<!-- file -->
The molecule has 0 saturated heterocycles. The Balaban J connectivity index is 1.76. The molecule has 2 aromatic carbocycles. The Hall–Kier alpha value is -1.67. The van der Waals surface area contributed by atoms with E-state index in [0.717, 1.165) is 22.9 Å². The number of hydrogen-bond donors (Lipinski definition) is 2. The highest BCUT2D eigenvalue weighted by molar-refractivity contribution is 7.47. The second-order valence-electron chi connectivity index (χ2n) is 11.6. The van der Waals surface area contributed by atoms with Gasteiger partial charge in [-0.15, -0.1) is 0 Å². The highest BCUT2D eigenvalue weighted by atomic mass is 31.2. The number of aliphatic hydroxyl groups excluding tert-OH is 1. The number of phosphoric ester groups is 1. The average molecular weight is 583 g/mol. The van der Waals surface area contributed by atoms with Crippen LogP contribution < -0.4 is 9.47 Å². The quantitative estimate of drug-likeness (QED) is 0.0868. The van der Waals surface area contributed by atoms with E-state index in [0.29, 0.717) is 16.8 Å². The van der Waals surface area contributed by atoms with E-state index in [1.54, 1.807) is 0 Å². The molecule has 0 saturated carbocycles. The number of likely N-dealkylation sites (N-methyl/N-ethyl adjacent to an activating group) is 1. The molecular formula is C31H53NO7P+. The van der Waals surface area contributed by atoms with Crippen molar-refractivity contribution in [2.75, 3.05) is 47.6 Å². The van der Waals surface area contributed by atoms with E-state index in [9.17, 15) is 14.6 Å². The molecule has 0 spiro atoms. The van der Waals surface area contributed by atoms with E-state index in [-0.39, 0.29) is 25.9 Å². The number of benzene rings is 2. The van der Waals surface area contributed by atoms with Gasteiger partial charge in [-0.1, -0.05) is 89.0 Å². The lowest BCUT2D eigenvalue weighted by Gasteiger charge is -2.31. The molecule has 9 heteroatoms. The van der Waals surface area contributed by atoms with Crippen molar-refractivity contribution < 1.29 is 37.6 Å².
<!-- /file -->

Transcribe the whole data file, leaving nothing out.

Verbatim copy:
The molecule has 0 saturated heterocycles. The Balaban J connectivity index is 1.76. The molecule has 2 aromatic carbocycles. The Hall–Kier alpha value is -1.67. The van der Waals surface area contributed by atoms with E-state index in [0.717, 1.165) is 22.9 Å². The number of hydrogen-bond donors (Lipinski definition) is 2. The highest BCUT2D eigenvalue weighted by molar-refractivity contribution is 7.47. The second-order valence-electron chi connectivity index (χ2n) is 11.6. The van der Waals surface area contributed by atoms with Gasteiger partial charge in [-0.15, -0.1) is 0 Å². The highest BCUT2D eigenvalue weighted by atomic mass is 31.2. The number of aliphatic hydroxyl groups excluding tert-OH is 1. The number of phosphoric ester groups is 1. The average molecular weight is 583 g/mol. The van der Waals surface area contributed by atoms with Crippen LogP contribution < -0.4 is 9.47 Å². The quantitative estimate of drug-likeness (QED) is 0.0868. The van der Waals surface area contributed by atoms with E-state index in [0.29, 0.717) is 16.8 Å². The van der Waals surface area contributed by atoms with E-state index in [1.54, 1.807) is 0 Å². The molecule has 0 saturated carbocycles. The number of likely N-dealkylation sites (N-methyl/N-ethyl adjacent to an activating group) is 1. The molecular formula is C31H53NO7P+. The van der Waals surface area contributed by atoms with Crippen molar-refractivity contribution in [2.75, 3.05) is 47.6 Å². The van der Waals surface area contributed by atoms with E-state index in [9.17, 15) is 14.6 Å². The molecule has 0 spiro atoms. The van der Waals surface area contributed by atoms with E-state index in [-0.39, 0.29) is 25.9 Å². The number of benzene rings is 2. The van der Waals surface area contributed by atoms with Gasteiger partial charge in [-0.1, -0.05) is 89.0 Å². The lowest BCUT2D eigenvalue weighted by Gasteiger charge is -2.31. The molecule has 9 heteroatoms. The van der Waals surface area contributed by atoms with Crippen molar-refractivity contribution < 1.29 is 37.6 Å².